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This November, the International Organization for Migration (IOM)’s emergency response project Emergency Humanitarian Assistance to Affected Populations in Tillabéry, funded by the Government of Japan, came to an end.
The nine-month project aimed to prevent the exacerbation of the already dire situation in the Tillabéry region by improving the living conditions of the crisis-affected population and increasing the communities’ resilience.
The northern part of the region of Tillabéry in Niger has been severely impacted by the situation in neighbouring Mali, which has faced ongoing conflict and insecurity since 2012.
This conflict has led to the displacement of more than 75,000 people, adding to the already existing refugee population of over 56,000 people in the regions of Tahoua and Tillabéry.
Over 1,250 emergency shelters and 1,250 non-food item kits have been distributed to 6,500 vulnerable individuals. Prior to the delivery of the emergency shelters, trainings were organized for displaced communities on how to assemble the shelters.
Since the beginning of the project in March 2019, the security situation in the region has continued to deteriorate with several attacks taking place in the region. Considering these incidents, the governor of Tillabéry suspended in May all movement to the region’s northern departments and stressed the need of military security escorts for any crucial movements in those areas.
These measures taken by the regional authorities led to the suspension of all humanitarian activities in May by the United Nations Resident Coordinator (UN-RC). The measure was then lifted in June with alternative solutions to military escorts found, such as humanitarian corridors allowing humanitarian actors to operate in a secured perimeter.
Before and during the implementation of the project, IOM worked closely with the Ministry of Humanitarian Action and Disaster Management (MAH) in Niger, the shelter and non-food item working group, Protection Cluster and local authorities, to determine the best course of action.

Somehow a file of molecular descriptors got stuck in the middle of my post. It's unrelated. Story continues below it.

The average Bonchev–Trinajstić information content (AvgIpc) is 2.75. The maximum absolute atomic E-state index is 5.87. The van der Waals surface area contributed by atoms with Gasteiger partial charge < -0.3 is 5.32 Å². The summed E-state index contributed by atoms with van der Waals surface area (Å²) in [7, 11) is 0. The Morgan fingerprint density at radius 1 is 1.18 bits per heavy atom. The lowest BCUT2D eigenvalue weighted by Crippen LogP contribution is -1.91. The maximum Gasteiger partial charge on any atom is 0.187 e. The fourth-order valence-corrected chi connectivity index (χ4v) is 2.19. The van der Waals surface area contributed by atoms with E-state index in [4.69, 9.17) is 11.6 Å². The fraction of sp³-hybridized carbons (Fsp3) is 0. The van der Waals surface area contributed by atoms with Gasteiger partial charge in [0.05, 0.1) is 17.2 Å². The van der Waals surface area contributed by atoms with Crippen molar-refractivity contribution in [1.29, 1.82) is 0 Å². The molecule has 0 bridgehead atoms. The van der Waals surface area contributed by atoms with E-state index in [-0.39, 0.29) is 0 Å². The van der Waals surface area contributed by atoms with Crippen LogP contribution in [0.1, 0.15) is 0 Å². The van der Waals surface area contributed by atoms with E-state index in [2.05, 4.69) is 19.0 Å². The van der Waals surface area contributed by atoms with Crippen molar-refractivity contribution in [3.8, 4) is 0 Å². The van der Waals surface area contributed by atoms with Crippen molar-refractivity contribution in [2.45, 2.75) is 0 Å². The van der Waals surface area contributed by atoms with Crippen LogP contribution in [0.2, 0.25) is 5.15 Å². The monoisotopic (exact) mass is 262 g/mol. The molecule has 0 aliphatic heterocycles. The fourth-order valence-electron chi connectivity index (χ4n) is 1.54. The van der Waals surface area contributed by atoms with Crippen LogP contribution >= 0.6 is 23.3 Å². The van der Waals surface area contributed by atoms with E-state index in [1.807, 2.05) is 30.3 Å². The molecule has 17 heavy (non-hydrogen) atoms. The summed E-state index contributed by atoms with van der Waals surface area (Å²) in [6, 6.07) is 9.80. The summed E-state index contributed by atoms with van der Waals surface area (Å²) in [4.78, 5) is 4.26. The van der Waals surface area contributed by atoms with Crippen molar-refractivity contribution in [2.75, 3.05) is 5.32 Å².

To implement the project’s activities in the region of Tillabéry, IOM partnered with local NGO Développement Endogène Durable et Innovation (DEDI), one of the few associations still operating in the conflict-ridden region.
“This project came at a crucial moment where no other organization had any access to these sites and these communities thought they had been forgotten,” said Edmond Soro, DEDI’s Director. “It has been challenging to implement this project because of the region’s inaccessibility, but it also been highly rewarding to be able to give these communities some hope for the future.”
The insecurity in the region has also affected the displaced communities’ access to basic health facilities and assistance. Following discussions with the Health Cluster and local health authorities, one of the key components chosen for the project was to carry out health activities for close to 8,000 displaced people living on three different sites in the department of Abala.
The department of Abala is currently the department with the highest number of displaced people in all of Tillabéry, hosting over 27,000 vulnerable displaced individuals.
Through IOM’s partnership with NGO DEDI, more than 5,000 children have been vaccinated and over 500 women have benefitted from pre-natal consultations. An additional 500 women and girls have received menstrual kits along with awareness-raising sessions on menstrual hygiene. Malaria prevention outreach sessions were organized, and mosquito nets and medication were also distributed during the length of the project.
Hadiza, 25, is one of the Nigeriens who fled the border region with Mal i and now lives on the site of Ikerfan in the department of Abala. Four hours prior to DEDI’s visit on the site, Hadiza had a miscarriage and was losing blood. DEDI and the accompanying local doctor treated her on site, and she managed to have a quick recovery.
“This project has brought some much-needed relief to close to 15,000 people,” said Barbara Rijks, IOM’s Chief of Mission in Niger. “There is an urgent need for basic assistance for these remote communities. Given the continued displacements in the region, international humanitarian aid is still needed to support the needs of vulnerable communities,” she concluded.
Distributed by APO Group on behalf of International Organization for Migration (IOM).Media filesDownload logo